Geopolitics and Geoeconomics of Belt & Road Initiative

Belt & Road

Khurram Ali l

The key Chinese foreign policy-makers, including the whole standing committee of the politburo, summoned a landmark conference dedicated to ‘Peripheral Diplomacy’. It was aimed at outlining the country’s strategic direction, in particular, with its neighbors. In the conference, President Xi categorically articulated the nodal points of peripheral diplomacy, arguing that: “The core concern of the peripheral diplomacy constitutes forging stability in China’s vicinity.

China needs to invest its energy in fostering regional economic integration by orchestrating connectivity & infrastructure buildup. It is exigent for China to construct a regional economic order by developing a 21st century Maritime Silk Road and Silk Road Economic Belt.” The conference is regarded as a climacteric in the evolution of China’s foreign policy. It represents a great leap outward on part of China that has been bent upon creating an economic, political and strategic fortification around its surroundings, and asserting itself on a global scale.

China’s political and geostrategic assertion in the world is undergirded upon its rise as a geo-economic superpower in the world, second to the declining US global economic and political clout. Moreover, the belt and road enterprise is generally contended to have been motivated by broad geostrategic goals. The China-Pakistan-Economic-Corridor (CPEC) characterizes a classic example corroborating the aforementioned contention.

It stands as a ‘flagship’ component of the belt and road project. The propinquity location of the Gwadar Port to the Persian Gulf cuts short the distance traversed by the Chinese ships for energy supplies, traveling all the way from the Strait of Malacca in Southeast Asia. The port is expected to become a transshipment-point catering to China’s energy needs.

Inter alia, the Gwadar is a deep-sea port as well, facilitating the accommodation of submarines and aircraft carriers. Against this backdrop, the port is also anticipated to serve as a crucial naval hub for the Peoples Liberation Army’s Navy for its navigational activities, reinforcing China’s ‘Blue Water Strategy.’ On the whole, China is vigorously seizing upon its mammoth economic-might and huge foreign reserves to consolidate its position in the region, in particular, and in the world as a whole.

Apart from the foregoing debate, the belt and road drive is also generally touted to be a strategic counterpoise on the part of the Xi regime to Obama administration’s ‘Pivot to Asia’ gamble. It seems logical that Xi initiated the enterprise as a counterbalancing move to the US policies of ‘Asian Pivot’ and ‘Trans-Pacific Partnership (TPP)’ in the broader Indo-Pacific and Asia-Pacific Rim regions. However, on the flipside, the coming into power of Trump as a result of 2016 U.S elections and the subsequent nullification, by Trump administration, of TPP in 2017 added luster to the belt and road venture.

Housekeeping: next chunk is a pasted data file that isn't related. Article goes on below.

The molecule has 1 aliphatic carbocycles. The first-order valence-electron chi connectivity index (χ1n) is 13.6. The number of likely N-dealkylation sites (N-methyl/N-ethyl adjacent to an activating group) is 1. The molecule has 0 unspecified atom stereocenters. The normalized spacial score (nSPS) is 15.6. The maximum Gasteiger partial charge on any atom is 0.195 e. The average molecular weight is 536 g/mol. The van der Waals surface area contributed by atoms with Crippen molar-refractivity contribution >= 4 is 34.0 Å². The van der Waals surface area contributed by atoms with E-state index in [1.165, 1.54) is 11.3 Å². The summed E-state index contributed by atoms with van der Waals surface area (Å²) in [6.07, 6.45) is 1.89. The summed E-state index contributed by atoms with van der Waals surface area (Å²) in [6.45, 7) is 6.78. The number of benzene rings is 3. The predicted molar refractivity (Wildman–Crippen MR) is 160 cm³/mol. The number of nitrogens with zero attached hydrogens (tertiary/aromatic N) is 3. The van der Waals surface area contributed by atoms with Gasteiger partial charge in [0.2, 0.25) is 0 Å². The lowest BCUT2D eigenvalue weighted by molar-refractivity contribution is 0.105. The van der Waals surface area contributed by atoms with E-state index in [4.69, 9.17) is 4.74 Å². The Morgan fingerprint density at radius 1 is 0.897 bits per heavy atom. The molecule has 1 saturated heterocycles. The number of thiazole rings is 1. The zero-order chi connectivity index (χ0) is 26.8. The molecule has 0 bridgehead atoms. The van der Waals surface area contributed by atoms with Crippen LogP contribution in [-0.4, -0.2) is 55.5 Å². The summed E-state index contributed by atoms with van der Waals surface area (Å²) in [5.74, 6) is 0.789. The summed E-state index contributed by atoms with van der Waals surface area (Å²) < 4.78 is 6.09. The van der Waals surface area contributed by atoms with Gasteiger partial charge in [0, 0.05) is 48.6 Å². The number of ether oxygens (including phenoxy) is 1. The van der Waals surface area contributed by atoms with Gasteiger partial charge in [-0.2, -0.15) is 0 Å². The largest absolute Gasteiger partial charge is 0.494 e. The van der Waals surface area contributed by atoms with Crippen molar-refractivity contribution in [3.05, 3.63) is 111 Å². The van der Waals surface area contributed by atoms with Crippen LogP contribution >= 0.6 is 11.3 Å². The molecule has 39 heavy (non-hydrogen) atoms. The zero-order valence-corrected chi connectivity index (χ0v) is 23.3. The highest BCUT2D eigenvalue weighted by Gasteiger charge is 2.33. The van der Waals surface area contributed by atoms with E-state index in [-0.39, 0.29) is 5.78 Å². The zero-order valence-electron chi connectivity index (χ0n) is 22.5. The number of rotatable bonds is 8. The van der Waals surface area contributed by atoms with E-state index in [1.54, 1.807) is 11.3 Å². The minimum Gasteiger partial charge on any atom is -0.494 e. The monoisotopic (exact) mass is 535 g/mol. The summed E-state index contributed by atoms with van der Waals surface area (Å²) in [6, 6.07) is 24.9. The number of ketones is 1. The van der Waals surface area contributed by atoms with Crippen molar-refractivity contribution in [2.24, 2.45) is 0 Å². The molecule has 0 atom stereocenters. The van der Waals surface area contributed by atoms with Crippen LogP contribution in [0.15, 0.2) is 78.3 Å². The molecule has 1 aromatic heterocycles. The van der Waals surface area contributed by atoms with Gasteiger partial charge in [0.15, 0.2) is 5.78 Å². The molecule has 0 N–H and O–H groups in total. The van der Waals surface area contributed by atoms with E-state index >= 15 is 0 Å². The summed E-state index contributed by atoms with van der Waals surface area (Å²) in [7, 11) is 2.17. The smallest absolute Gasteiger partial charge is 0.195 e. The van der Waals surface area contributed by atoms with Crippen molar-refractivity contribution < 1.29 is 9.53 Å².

By corollary, such a move on the part of Washington has conceivably damaged its credibility among its allies in the region. Also, the move went a long way in promoting the image of Beijing as the new ‘champion’ of free trade in the world. Beijing has engaged itself in nesting regional trade pacts and partnerships including One-Belt-One-Road and Regional Comprehensive Economic Partnership. Evidences point to the fact that some regional allies of the US are increasingly moving into the Chinese ambit of influence for economic leadership.

The President of Philippines Rodrigo Duterte, for instance, has – despite outstanding disputes over South China Sea Islands – wholeheartedly embraced an entente cordiale with Beijing. Realistically speaking, the perusal of the broad literature on the geopolitics of belt and road reveals the fact that its geostrategic dimensions are exaggerated at the expense of its broader geo-economic objectives.

Nonetheless, the two imperatives are not contradictory, rather, complementary in their very nature. In fact, China is trying to assert itself in the region by hatching a vast network of economic integration through its belt and road project. The underlying aim of China lies in establishing a ‘Regional Production Chain’ that would enable it to become the locus of innovation and sophisticated manufacturing – fundamentally a standard setter.

In addition, the central thrust of China’s belt and road project encompasses three-fold motives:  tight economic integration with the regional economies, fostering regional progress in China – by exporting Chinese standards, upgrading the Chinese industry – and, coping with the issue of excess capacity. To this end, by closely knitting together the regional economies with Beijing in a cobweb structure of complex interdependence through belt and road initiative, deriving much of the motivation from such theorists as Joseph Nye and Robert Keohen, China is best suited to achieve humungous geopolitical goals.

Nevertheless, insufficient political understanding between/among some One Belt One Road Initiative (OBOR) participant states combined with security issues and political instability facing others, constitute one of the formidable challenges to the much-cherished China-led belt and road venture. Furthermore, the initiative, with politico-economic orientations, contains the seeds of global cooperation and coordination as well as large-scale global conflagration with unprecedented geopolitical ramifications.

The geopolitics of ports and pipelines of Beijing’s nascent undertaking accounts for a substantial threat to Washington’s global hegemony. In a nutshell, whatever its limitations and/or qualifications, Beijing’s inceptive Silk Road project, holds a considerable potential to transform the global geopolitical landscape.

Khurram Ali is a political analysts and writes on multifaceted issues.